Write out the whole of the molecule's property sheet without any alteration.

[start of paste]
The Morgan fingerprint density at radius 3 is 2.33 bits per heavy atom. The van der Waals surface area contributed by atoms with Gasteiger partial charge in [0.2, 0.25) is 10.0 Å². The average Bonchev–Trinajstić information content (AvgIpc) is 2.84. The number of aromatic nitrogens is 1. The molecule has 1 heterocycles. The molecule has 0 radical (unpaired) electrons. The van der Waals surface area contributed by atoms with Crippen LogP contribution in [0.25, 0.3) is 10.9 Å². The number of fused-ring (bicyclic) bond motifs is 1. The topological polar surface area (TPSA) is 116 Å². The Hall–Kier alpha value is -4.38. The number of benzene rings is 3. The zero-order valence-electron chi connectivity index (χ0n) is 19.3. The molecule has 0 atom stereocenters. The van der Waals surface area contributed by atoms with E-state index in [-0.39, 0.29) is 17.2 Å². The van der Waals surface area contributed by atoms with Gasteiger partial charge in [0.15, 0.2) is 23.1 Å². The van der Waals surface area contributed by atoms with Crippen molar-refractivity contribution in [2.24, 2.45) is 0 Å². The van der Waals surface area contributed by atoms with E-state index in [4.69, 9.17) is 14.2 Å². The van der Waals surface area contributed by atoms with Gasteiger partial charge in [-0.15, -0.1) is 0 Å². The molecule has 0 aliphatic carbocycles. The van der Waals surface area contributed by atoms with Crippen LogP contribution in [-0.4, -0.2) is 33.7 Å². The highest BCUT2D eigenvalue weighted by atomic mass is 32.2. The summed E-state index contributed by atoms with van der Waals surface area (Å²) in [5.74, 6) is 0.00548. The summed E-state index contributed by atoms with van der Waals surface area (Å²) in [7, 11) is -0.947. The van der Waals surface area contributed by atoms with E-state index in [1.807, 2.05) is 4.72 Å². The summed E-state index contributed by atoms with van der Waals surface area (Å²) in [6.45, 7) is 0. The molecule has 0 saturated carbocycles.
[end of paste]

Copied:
The Morgan fingerprint density at radius 3 is 2.33 bits per heavy atom. The van der Waals surface area contributed by atoms with Gasteiger partial charge in [0.2, 0.25) is 10.0 Å². The average Bonchev–Trinajstić information content (AvgIpc) is 2.84. The number of aromatic nitrogens is 1. The molecule has 1 heterocycles. The molecule has 0 radical (unpaired) electrons. The van der Waals surface area contributed by atoms with Crippen LogP contribution in [0.25, 0.3) is 10.9 Å². The number of fused-ring (bicyclic) bond motifs is 1. The topological polar surface area (TPSA) is 116 Å². The Hall–Kier alpha value is -4.38. The number of benzene rings is 3. The zero-order valence-electron chi connectivity index (χ0n) is 19.3. The molecule has 0 atom stereocenters. The van der Waals surface area contributed by atoms with E-state index in [-0.39, 0.29) is 17.2 Å². The van der Waals surface area contributed by atoms with Gasteiger partial charge in [0.15, 0.2) is 23.1 Å². The van der Waals surface area contributed by atoms with Crippen molar-refractivity contribution in [2.24, 2.45) is 0 Å². The van der Waals surface area contributed by atoms with E-state index in [4.69, 9.17) is 14.2 Å². The van der Waals surface area contributed by atoms with Gasteiger partial charge in [-0.15, -0.1) is 0 Å². The molecule has 0 aliphatic carbocycles. The van der Waals surface area contributed by atoms with Crippen LogP contribution in [-0.4, -0.2) is 33.7 Å². The highest BCUT2D eigenvalue weighted by atomic mass is 32.2. The summed E-state index contributed by atoms with van der Waals surface area (Å²) in [5.74, 6) is 0.00548. The summed E-state index contributed by atoms with van der Waals surface area (Å²) in [7, 11) is -0.947. The van der Waals surface area contributed by atoms with E-state index in [1.807, 2.05) is 4.72 Å². The summed E-state index contributed by atoms with van der Waals surface area (Å²) in [6.45, 7) is 0. The molecule has 0 saturated carbocycles.